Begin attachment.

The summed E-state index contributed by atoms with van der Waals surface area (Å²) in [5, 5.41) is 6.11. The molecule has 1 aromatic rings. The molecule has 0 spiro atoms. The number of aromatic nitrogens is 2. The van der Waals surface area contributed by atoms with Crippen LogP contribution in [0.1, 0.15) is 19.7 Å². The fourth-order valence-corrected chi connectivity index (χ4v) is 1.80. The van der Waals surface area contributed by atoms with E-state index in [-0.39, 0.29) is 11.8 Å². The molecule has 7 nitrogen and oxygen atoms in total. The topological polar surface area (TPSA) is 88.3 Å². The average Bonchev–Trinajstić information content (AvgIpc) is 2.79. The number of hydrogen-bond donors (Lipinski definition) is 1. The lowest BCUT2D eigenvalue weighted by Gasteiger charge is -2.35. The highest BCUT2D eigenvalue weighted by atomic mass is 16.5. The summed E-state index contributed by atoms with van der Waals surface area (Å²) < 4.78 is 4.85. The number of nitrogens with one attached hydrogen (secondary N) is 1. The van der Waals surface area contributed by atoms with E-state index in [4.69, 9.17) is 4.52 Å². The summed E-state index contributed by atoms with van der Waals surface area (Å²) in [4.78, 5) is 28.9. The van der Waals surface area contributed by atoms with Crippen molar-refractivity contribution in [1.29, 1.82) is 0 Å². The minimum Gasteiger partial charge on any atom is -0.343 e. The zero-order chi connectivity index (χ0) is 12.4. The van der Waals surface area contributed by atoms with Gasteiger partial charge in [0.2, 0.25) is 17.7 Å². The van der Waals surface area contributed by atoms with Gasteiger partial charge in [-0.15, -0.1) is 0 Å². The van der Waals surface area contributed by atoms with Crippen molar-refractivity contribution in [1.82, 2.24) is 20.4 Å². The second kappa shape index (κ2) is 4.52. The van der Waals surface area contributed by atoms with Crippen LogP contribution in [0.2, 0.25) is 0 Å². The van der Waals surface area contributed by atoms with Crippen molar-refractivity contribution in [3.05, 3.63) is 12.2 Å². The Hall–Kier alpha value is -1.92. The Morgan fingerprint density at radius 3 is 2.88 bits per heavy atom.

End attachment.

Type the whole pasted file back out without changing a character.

The summed E-state index contributed by atoms with van der Waals surface area (Å²) in [5, 5.41) is 6.11. The molecule has 1 aromatic rings. The molecule has 0 spiro atoms. The number of aromatic nitrogens is 2. The van der Waals surface area contributed by atoms with Crippen LogP contribution in [0.1, 0.15) is 19.7 Å². The fourth-order valence-corrected chi connectivity index (χ4v) is 1.80. The van der Waals surface area contributed by atoms with E-state index in [-0.39, 0.29) is 11.8 Å². The molecule has 7 nitrogen and oxygen atoms in total. The topological polar surface area (TPSA) is 88.3 Å². The average Bonchev–Trinajstić information content (AvgIpc) is 2.79. The number of hydrogen-bond donors (Lipinski definition) is 1. The lowest BCUT2D eigenvalue weighted by Gasteiger charge is -2.35. The highest BCUT2D eigenvalue weighted by atomic mass is 16.5. The summed E-state index contributed by atoms with van der Waals surface area (Å²) < 4.78 is 4.85. The number of nitrogens with one attached hydrogen (secondary N) is 1. The van der Waals surface area contributed by atoms with E-state index in [4.69, 9.17) is 4.52 Å². The summed E-state index contributed by atoms with van der Waals surface area (Å²) in [4.78, 5) is 28.9. The van der Waals surface area contributed by atoms with Crippen molar-refractivity contribution in [1.29, 1.82) is 0 Å². The minimum Gasteiger partial charge on any atom is -0.343 e. The zero-order chi connectivity index (χ0) is 12.4. The van der Waals surface area contributed by atoms with Gasteiger partial charge in [0.2, 0.25) is 17.7 Å². The van der Waals surface area contributed by atoms with Gasteiger partial charge in [-0.15, -0.1) is 0 Å². The van der Waals surface area contributed by atoms with Crippen molar-refractivity contribution in [1.82, 2.24) is 20.4 Å². The second kappa shape index (κ2) is 4.52. The van der Waals surface area contributed by atoms with Crippen LogP contribution in [0.2, 0.25) is 0 Å². The van der Waals surface area contributed by atoms with Crippen molar-refractivity contribution in [3.05, 3.63) is 12.2 Å². The Hall–Kier alpha value is -1.92. The Morgan fingerprint density at radius 3 is 2.88 bits per heavy atom.